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Interview in LHV News: Egypt's future - Chile, Haiti or Indonesia?

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'Army, pro-Saudi Salafis pressured Morsi to back rebels in Syria'

LHVnews: Morsi’s removal by army has angered his supporters and created deep division in the country. Hundreds have been killed and thousands have been injured in recent weeks, either in clashes between opposing protesters or in clashes between protesters and Egyptian army.

How did Egypt get to this point? Why was Morsi removed? Who’s protesting, and why?

Walberg: The 25 January 2011 revolution, a spontaneous revulsion by both devout Muslims and young secularists with Egypt’s version of western-imposed modernity, resulted in the collapse of the seemingly impregnable Mubarakite order in 2011. The uprising resulted in a benign ‘modern’ coup, with grim generals on TV and soldiers in tanks, pushing the geriatric corrupt president out. This finally opened the road for Egypt to seek its destiny as a devout Islamic society, as confirmed the next year when Islamists, led by the Muslim Brotherhood (MB) and its Freedom and Justice Party, gained 2/3 of the seats in the most democratic elections in recent history—anywhere.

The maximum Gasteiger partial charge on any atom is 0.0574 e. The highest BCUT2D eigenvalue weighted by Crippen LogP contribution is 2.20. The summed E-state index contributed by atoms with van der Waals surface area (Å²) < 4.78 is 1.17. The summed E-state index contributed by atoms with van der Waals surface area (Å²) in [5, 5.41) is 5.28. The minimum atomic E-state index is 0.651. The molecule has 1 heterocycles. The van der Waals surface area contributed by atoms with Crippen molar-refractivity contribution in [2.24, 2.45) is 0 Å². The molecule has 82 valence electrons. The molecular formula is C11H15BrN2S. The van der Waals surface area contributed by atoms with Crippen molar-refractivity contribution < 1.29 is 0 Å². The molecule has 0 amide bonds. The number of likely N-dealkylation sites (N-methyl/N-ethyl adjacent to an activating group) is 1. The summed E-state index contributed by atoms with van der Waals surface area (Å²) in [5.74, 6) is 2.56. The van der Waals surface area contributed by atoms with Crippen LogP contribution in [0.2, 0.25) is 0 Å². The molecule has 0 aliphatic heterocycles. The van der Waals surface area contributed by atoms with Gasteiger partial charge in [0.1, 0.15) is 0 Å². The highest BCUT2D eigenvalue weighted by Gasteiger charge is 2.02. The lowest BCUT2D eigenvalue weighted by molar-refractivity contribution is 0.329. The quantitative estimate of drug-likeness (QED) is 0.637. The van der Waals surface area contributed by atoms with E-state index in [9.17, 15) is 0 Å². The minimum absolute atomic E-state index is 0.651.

This alarming situation (for secularists and the old elite) led to the second, ‘postmodern’ coup, meaning one which the world can be convinced is not really a coup at all. Before the 2012 presidential election, de facto president Field Marshall Mohamed Tantawi disbanded the newly elected (Islamist) parliament, stripped the incumbent (Islamist) President Mohamed Morsi of most of his powers, and presented him with a neoliberal budget as a fait accompli. The military were then able to discretely ‘retire’ (though Tantawi initially remained as minister of defense). The hamstrung Morsi was sure to fail, so the logic went, discrediting the Islamists, and paving the way for a return to ‘business as usual’.

But Morsi surprised everyone. He attempted to assert control over the military, forced Israel to put on hold another slaughter in Gaza, refused to bow to IMF pressure on food subsidies (instead mobilizing MBers to end corruption in the delivery of bread), rejected intense pressure to join Turkey and the West in invading Syria, made overtures to Iran on normalizing relations and finding a peaceful solution to the Syrian civil war, forged ahead with the Shura Council as the last legitimate elected body left by the Mubarakite judiciary and military, whose broad-based Constitutional Constituent Assembly wrote a fine constitution, incorporating much sharia.